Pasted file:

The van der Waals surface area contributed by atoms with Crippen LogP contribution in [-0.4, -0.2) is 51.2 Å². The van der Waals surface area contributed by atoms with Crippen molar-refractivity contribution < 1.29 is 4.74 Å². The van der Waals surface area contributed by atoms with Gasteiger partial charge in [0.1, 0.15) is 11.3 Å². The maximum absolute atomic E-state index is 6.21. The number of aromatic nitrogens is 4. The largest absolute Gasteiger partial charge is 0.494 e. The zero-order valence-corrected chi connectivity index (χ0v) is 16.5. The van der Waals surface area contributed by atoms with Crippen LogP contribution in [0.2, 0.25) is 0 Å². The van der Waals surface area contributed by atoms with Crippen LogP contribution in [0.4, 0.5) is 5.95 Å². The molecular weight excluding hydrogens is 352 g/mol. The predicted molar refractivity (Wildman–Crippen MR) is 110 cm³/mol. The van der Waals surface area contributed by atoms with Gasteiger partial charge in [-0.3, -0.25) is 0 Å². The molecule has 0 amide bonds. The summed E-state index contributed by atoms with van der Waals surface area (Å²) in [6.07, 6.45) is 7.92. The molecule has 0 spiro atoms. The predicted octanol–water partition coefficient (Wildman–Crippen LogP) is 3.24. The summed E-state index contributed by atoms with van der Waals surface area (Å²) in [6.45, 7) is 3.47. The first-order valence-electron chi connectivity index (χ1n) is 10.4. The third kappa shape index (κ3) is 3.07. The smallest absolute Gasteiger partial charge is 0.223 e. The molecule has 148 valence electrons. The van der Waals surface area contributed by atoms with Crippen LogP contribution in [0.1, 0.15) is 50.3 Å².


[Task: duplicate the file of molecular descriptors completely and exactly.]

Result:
The van der Waals surface area contributed by atoms with Crippen LogP contribution in [-0.4, -0.2) is 51.2 Å². The van der Waals surface area contributed by atoms with Crippen molar-refractivity contribution < 1.29 is 4.74 Å². The van der Waals surface area contributed by atoms with Gasteiger partial charge in [0.1, 0.15) is 11.3 Å². The maximum absolute atomic E-state index is 6.21. The number of aromatic nitrogens is 4. The largest absolute Gasteiger partial charge is 0.494 e. The zero-order valence-corrected chi connectivity index (χ0v) is 16.5. The van der Waals surface area contributed by atoms with Crippen LogP contribution in [0.2, 0.25) is 0 Å². The van der Waals surface area contributed by atoms with Crippen LogP contribution in [0.4, 0.5) is 5.95 Å². The molecular weight excluding hydrogens is 352 g/mol. The predicted molar refractivity (Wildman–Crippen MR) is 110 cm³/mol. The van der Waals surface area contributed by atoms with Gasteiger partial charge in [-0.3, -0.25) is 0 Å². The molecule has 0 amide bonds. The summed E-state index contributed by atoms with van der Waals surface area (Å²) in [6.07, 6.45) is 7.92. The molecule has 0 spiro atoms. The predicted octanol–water partition coefficient (Wildman–Crippen LogP) is 3.24. The summed E-state index contributed by atoms with van der Waals surface area (Å²) in [6.45, 7) is 3.47. The first-order valence-electron chi connectivity index (χ1n) is 10.4. The third kappa shape index (κ3) is 3.07. The smallest absolute Gasteiger partial charge is 0.223 e. The molecule has 148 valence electrons. The van der Waals surface area contributed by atoms with Crippen LogP contribution in [0.1, 0.15) is 50.3 Å².